Berkhamsted and District Archaeological Society
The society welcomed Dr Sam Moorhead from the Department of Portable Antiquities and Treasure at the British Museum to speak on The Frome Hoard of 52,501 Roman coins, at the March meeting.
Found by a metal detectorist in 2010, the hoard dates to around AD 290 and was the largest single pot hoard found from Roman Britain. The coins range from AD 253 to around AD 290 and were mainly of the usurper emperors of the Gallic Empire. The pot had been filled all at one time, but the coins had been gathered over a period apparently in separate bags and poured in because some of the later coins were in the middle of the pot and earlier ones at the top. These were mainly of the emperor Carausius, AD 286-293. There were none of Allectus, his finance minister, who had him assassinated and succeeded him.
The coins of Carausius, presently over 800, with conservation still going on so more may be recognised, is the largest group ever found in Britain and included five of his very rare silver denarii coins, each with a different reverse type. Many of the reverse types on the bronze coins are the first examples known.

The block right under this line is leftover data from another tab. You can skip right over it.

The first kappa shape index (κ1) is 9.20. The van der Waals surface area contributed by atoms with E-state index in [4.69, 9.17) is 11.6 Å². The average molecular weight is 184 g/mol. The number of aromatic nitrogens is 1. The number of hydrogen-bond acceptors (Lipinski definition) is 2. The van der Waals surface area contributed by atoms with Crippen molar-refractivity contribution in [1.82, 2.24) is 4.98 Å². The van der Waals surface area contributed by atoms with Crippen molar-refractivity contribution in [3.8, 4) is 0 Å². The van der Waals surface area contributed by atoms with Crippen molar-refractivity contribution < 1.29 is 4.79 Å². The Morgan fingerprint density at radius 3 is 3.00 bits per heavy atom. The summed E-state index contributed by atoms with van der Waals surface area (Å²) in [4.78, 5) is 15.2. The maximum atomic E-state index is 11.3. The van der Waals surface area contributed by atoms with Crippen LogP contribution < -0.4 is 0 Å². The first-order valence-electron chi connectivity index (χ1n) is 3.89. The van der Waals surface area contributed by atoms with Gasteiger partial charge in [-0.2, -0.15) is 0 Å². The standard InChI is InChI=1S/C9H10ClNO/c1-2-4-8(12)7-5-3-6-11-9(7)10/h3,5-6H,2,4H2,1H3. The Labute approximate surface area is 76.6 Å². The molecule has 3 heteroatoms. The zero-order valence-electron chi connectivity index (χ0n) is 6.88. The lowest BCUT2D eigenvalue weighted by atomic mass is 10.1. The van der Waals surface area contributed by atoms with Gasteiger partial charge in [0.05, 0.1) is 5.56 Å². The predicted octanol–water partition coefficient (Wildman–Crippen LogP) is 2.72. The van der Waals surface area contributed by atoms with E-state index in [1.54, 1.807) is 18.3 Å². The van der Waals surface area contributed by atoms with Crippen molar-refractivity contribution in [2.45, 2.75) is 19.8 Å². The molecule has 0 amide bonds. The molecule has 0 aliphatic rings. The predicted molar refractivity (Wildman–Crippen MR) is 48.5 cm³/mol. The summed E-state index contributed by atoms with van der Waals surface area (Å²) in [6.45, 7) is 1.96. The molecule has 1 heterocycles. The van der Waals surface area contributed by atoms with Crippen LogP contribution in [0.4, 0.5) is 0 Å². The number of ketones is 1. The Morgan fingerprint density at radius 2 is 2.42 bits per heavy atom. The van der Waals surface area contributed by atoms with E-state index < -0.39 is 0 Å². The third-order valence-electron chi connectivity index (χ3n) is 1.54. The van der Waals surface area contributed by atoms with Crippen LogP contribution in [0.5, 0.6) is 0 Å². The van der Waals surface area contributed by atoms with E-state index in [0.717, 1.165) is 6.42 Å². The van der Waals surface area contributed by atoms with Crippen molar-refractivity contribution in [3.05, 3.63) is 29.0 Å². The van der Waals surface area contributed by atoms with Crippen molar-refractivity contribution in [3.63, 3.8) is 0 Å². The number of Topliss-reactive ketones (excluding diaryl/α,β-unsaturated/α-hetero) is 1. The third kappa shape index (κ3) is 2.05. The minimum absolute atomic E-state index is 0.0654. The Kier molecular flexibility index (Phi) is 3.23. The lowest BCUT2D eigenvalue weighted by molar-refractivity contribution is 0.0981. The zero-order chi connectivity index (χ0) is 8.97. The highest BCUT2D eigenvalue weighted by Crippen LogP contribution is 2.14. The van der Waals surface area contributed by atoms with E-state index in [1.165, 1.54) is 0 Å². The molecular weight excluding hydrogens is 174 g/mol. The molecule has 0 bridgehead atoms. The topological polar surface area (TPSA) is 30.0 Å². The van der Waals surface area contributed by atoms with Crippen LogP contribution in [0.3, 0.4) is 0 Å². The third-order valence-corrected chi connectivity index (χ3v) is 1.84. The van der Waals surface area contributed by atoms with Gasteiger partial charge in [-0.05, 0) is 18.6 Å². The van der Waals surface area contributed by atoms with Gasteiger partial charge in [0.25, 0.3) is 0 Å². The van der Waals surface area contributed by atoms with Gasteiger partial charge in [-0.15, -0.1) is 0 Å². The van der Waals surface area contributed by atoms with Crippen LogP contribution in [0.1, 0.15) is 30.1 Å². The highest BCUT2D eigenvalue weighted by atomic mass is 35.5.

Declared as Treasure, the hoard was valued by the Treasure Valuation Committee at the British Museum for £320,250, but the conservation costs of cleaning and separating the coins are currently in excess of £120,000. There is still much work to be done here as well as in the interpretation and publication of the hoard that has thrown new light on the history of Roman Britain.
Contact the programme secretary on 01442 257414.